The clocks have gone forward and I've been arriving home this past couple of evenings not feeling the need to stand in front of an open fire with a snifter of barleywine. With the temperature in double figures I reckoned it was time to break out the Ayinger wheat beers I've been sitting on for the past few weeks.
I had actually meant to drink them at the weekend, but when I pulled them from their lying down position in the fridge there was a decent-sized beach of sediment running the length of each bottle, so I've been leaving them upright for the past couple of days.
The labels stumped me once again, and I still haven't checked what the technical difference between an Ur-Weisse and a Bräu-Weisse is. As usual with German beer the important information is in small print, so I read on the neck label that the Ur is a dunkels hefe weizenbier, and the Bräu the same in helles. Hidden on the main label is their respective strengths of 5.8% and 5.1% ABV.
My extremely limited German vocabulary tells me that "ur-" has the same meaning as the prefix "proto-" in English, so perhaps I'll do this in chronological order.
The first thing that struck me about Ayinger Ur-Weisse is that it's not very dunkels at all. I had been hoping for something along the brown-red lines of good old Schneider, but instead it's really rather orange. The flavour is understated by the usual standards of the style: lots of fruit there, of course, but it doesn't linger. There's a quick hit of wheaty-graininess, a touch of bitter fruit followed swiftly by a sweet banana finish, and then it's time for the next sip. It's a very easy beer to lash through which, considering its strength, is not such a good thing.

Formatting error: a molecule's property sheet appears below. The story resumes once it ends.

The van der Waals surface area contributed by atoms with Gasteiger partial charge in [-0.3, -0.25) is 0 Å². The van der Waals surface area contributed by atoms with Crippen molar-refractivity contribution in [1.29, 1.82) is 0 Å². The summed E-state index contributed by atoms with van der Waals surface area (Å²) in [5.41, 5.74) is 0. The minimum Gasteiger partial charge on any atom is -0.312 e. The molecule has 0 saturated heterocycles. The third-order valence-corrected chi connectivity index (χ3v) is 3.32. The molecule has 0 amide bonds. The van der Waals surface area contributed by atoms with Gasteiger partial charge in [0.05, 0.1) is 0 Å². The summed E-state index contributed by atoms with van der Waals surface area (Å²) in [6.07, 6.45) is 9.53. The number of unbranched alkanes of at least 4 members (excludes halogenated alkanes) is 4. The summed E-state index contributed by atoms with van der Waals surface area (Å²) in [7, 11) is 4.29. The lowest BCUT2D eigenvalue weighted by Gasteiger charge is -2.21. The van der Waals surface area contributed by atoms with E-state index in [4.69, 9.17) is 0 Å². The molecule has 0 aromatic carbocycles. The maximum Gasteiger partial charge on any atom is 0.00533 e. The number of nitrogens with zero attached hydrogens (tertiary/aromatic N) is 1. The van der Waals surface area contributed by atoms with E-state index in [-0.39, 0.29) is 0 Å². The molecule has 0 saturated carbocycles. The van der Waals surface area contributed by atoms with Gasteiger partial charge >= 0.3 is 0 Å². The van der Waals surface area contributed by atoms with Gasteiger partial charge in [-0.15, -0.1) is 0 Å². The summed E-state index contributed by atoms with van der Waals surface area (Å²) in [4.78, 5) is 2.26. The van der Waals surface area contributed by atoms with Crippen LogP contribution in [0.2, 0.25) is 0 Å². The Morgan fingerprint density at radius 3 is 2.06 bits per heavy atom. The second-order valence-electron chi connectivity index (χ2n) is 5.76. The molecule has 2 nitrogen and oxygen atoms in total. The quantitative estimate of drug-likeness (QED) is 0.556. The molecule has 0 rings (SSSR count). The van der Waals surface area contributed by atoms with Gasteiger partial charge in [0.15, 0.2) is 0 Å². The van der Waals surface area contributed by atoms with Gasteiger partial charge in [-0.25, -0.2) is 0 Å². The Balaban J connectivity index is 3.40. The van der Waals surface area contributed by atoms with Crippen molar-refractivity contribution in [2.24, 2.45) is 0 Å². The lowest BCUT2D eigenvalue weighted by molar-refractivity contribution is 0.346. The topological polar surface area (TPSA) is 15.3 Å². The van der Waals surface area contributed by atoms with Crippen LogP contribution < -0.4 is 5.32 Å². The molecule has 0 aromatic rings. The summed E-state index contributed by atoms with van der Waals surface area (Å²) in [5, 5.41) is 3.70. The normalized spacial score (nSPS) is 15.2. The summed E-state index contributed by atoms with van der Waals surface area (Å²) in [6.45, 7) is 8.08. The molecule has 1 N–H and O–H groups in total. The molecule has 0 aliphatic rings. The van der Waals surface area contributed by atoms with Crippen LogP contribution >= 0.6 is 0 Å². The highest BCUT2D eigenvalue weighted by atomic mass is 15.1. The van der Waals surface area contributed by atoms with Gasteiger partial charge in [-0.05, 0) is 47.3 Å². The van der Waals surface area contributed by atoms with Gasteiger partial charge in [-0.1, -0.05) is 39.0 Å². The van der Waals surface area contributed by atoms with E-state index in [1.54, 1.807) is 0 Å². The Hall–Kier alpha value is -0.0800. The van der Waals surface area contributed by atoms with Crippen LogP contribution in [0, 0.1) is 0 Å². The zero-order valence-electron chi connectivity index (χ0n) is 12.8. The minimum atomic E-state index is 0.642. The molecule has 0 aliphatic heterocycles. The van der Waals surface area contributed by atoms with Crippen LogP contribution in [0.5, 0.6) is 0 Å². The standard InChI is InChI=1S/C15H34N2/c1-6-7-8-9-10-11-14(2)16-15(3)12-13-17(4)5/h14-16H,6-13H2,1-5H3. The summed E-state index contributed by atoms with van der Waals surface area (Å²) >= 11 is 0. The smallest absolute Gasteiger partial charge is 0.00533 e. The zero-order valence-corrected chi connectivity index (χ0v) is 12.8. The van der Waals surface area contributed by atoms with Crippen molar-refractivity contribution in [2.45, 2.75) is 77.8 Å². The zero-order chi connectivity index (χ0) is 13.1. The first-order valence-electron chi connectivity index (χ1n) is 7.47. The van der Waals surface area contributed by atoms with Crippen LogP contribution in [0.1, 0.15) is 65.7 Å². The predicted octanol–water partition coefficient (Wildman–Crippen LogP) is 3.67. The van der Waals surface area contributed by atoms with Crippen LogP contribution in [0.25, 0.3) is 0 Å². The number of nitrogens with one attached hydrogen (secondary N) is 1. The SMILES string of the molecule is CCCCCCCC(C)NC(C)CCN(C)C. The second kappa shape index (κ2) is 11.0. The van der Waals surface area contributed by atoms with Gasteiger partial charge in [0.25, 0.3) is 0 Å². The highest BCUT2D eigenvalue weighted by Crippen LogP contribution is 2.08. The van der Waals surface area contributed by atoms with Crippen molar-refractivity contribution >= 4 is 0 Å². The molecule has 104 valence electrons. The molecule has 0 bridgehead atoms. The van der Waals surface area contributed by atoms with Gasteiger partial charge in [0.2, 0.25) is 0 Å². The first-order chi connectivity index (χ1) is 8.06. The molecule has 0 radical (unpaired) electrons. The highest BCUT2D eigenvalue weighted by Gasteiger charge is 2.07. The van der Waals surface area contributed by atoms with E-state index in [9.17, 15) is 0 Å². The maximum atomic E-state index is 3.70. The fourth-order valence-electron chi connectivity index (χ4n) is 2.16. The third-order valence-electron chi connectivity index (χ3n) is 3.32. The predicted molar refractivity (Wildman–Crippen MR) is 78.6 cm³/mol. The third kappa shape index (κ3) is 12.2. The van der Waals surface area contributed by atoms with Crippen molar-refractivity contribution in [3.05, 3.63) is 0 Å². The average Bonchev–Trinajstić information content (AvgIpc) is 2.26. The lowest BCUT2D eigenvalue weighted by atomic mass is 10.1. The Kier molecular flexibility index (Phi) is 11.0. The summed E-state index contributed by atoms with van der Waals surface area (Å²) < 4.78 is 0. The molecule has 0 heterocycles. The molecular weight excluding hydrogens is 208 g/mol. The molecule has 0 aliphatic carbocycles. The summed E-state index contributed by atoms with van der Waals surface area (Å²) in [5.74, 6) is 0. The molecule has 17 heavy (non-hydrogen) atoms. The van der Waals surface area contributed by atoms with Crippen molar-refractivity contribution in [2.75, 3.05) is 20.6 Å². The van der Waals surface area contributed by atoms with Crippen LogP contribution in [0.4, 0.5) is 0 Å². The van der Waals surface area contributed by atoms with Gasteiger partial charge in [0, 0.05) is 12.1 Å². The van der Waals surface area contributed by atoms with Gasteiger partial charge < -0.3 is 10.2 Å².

Perhaps unsurprisingly, Ayinger Bräu-Weisse is also paler than its contemporaries: a thin-looking light yellow. The banana flavour doesn't muck about here, and arrives full on the nose as soon as the bottle is opened. It carries on through the taste, but not in any kind of heavy or cloying way. Instead, there's a very unusual dry edge to this weissbier which serves to make it extra refreshing. Like the Ur-Weisse, it's an uncomplicated beer, though it's one which I think works rather better than its darker brother. Both create a direct line in my memory back to beers I've drunk while in Germany. I love it when beers do that.
I reckon I'll be returning to Ayinger Bräu-Weisse when proper summer arrives. If proper summer arrives, of course.
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